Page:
A new technology is set to improve health outcomes for millions across the world who suffer from iron overload as a result of Thalassemia, an inherited blood disorder.
A new Magnetic Resonance Imaging (MRI) liver-iron test called FerriScan®,is now available at the City of London Medical Centre. FerriScan, is the world’s first regulated MRI liver iron test and provides clinicians with an alternative to painful liver biopsies previously used to measure iron overload. The City of London Medical Centre, run by diagnostic service providers, MedTel, a leading international diagnostic and imaging company, is among the first in the world to provide the technology which will improve health outcomes for the local Thalassemia community.
London has a high number of Thalassemia patients due to a diverse population. Thalassemia is an inherited disease resulting in a debilitating and severe form of anaemia. The disease particularly affects the Mediterranean, Middle East and Southern Asian populations and is highly prevalent in these communities. Patients require repeated blood transfusions which results in a toxic build up of iron in the body – especially the liver. This can be fatal if left untreated.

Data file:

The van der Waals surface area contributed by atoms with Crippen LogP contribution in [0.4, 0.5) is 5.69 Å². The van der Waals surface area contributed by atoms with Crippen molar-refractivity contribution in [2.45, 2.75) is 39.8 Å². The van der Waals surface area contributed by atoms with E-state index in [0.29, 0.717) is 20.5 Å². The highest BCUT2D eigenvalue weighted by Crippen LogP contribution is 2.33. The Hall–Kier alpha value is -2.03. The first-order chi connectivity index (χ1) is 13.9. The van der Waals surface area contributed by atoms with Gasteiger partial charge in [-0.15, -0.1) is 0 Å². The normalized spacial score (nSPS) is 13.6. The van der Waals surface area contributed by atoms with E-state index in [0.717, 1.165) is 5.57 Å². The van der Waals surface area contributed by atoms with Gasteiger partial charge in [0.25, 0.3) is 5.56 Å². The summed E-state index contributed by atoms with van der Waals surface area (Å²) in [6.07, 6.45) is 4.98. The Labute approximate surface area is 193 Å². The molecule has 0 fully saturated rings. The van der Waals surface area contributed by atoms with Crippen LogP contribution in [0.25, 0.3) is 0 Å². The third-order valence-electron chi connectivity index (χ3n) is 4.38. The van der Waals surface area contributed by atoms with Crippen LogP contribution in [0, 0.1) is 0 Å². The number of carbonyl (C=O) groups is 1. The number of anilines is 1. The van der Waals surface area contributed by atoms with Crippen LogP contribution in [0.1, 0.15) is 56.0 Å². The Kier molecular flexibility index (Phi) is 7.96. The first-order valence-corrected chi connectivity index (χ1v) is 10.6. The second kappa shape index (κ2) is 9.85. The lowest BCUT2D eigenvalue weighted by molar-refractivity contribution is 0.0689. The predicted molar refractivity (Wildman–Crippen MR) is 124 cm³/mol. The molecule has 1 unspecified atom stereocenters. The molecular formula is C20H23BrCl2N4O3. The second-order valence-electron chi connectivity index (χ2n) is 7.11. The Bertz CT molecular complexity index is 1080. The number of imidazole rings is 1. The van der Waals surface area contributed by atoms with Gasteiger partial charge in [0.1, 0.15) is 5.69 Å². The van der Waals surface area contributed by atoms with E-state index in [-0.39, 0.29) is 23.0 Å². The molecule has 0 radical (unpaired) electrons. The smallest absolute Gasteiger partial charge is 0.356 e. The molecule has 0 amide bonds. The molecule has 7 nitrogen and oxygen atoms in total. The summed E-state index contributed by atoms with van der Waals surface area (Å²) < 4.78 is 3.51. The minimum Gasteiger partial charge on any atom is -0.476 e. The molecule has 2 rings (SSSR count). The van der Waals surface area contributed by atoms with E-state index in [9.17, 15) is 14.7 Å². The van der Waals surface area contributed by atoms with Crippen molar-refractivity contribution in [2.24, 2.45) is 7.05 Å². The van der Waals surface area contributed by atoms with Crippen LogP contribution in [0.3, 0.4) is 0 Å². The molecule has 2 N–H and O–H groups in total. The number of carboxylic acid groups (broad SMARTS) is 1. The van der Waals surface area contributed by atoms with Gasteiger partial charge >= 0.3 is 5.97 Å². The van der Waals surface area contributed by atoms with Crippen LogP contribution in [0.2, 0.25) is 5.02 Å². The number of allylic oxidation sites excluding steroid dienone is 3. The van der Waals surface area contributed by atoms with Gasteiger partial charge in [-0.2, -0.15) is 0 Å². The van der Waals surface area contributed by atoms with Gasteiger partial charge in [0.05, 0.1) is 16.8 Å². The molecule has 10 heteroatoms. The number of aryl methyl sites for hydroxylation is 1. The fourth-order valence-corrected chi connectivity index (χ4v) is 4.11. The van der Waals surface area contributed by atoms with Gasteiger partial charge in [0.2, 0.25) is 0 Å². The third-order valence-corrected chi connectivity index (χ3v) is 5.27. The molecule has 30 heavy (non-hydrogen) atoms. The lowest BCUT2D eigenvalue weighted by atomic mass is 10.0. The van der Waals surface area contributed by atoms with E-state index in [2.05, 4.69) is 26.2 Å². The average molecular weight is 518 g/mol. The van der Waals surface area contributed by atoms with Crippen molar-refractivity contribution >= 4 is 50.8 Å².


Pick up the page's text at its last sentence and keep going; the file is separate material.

Mike Michael, President of the United Kingdom Thalassemia Society, who was scanned at the centre at the launch of the new test explained the benefits:
‘The new FerriScan technology is a great advance for the Thalassemia community and means patients will no longer have to undergo a painful and invasive liver biopsy to find out their liver iron levels. The scan is quick, painless and is accurate and we are delighted that this world leading technology is now available in London.’
The FerriScan technology enables patients to undergo a simple MRI scan to measure their liver iron concentration. MRI images are transmitted via the internet to the Resonance Health Analysis Centre in Australia where a liver iron concentration report is produced and then sent back to the MRI centre within 2 business days. This enables accurate diagnosis, treatment and management of iron overload.
Private Healthcare UK: News update: June 2006